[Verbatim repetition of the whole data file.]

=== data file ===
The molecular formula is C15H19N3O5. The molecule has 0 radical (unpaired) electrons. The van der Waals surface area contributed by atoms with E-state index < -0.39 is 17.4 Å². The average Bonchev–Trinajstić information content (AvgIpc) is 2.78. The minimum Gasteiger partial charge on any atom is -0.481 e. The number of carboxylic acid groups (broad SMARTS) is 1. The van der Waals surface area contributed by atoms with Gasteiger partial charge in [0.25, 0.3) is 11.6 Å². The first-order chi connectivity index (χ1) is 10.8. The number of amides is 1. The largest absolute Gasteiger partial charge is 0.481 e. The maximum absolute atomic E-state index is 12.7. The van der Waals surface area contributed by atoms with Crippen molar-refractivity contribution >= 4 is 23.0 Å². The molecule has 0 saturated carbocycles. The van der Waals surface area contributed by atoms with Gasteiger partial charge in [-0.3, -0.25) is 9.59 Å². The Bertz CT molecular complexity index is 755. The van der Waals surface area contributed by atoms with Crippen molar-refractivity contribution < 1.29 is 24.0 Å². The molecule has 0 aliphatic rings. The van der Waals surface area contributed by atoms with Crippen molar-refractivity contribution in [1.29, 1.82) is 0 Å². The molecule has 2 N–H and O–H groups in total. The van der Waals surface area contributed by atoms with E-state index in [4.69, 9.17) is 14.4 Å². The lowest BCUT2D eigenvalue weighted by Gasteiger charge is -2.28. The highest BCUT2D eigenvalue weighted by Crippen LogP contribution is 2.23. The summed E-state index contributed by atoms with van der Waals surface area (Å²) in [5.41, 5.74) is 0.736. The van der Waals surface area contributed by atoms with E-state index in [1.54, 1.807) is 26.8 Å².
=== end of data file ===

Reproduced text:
The molecular formula is C15H19N3O5. The molecule has 0 radical (unpaired) electrons. The van der Waals surface area contributed by atoms with E-state index < -0.39 is 17.4 Å². The average Bonchev–Trinajstić information content (AvgIpc) is 2.78. The minimum Gasteiger partial charge on any atom is -0.481 e. The number of carboxylic acid groups (broad SMARTS) is 1. The van der Waals surface area contributed by atoms with Gasteiger partial charge in [0.25, 0.3) is 11.6 Å². The first-order chi connectivity index (χ1) is 10.8. The number of amides is 1. The largest absolute Gasteiger partial charge is 0.481 e. The maximum absolute atomic E-state index is 12.7. The van der Waals surface area contributed by atoms with Crippen molar-refractivity contribution >= 4 is 23.0 Å². The molecule has 0 saturated carbocycles. The van der Waals surface area contributed by atoms with Gasteiger partial charge in [-0.3, -0.25) is 9.59 Å². The Bertz CT molecular complexity index is 755. The van der Waals surface area contributed by atoms with Crippen molar-refractivity contribution < 1.29 is 24.0 Å². The molecule has 0 aliphatic rings. The van der Waals surface area contributed by atoms with Crippen molar-refractivity contribution in [1.29, 1.82) is 0 Å². The molecule has 2 N–H and O–H groups in total. The van der Waals surface area contributed by atoms with E-state index in [4.69, 9.17) is 14.4 Å². The lowest BCUT2D eigenvalue weighted by Gasteiger charge is -2.28. The highest BCUT2D eigenvalue weighted by Crippen LogP contribution is 2.23. The summed E-state index contributed by atoms with van der Waals surface area (Å²) in [5.41, 5.74) is 0.736. The van der Waals surface area contributed by atoms with E-state index in [1.54, 1.807) is 26.8 Å².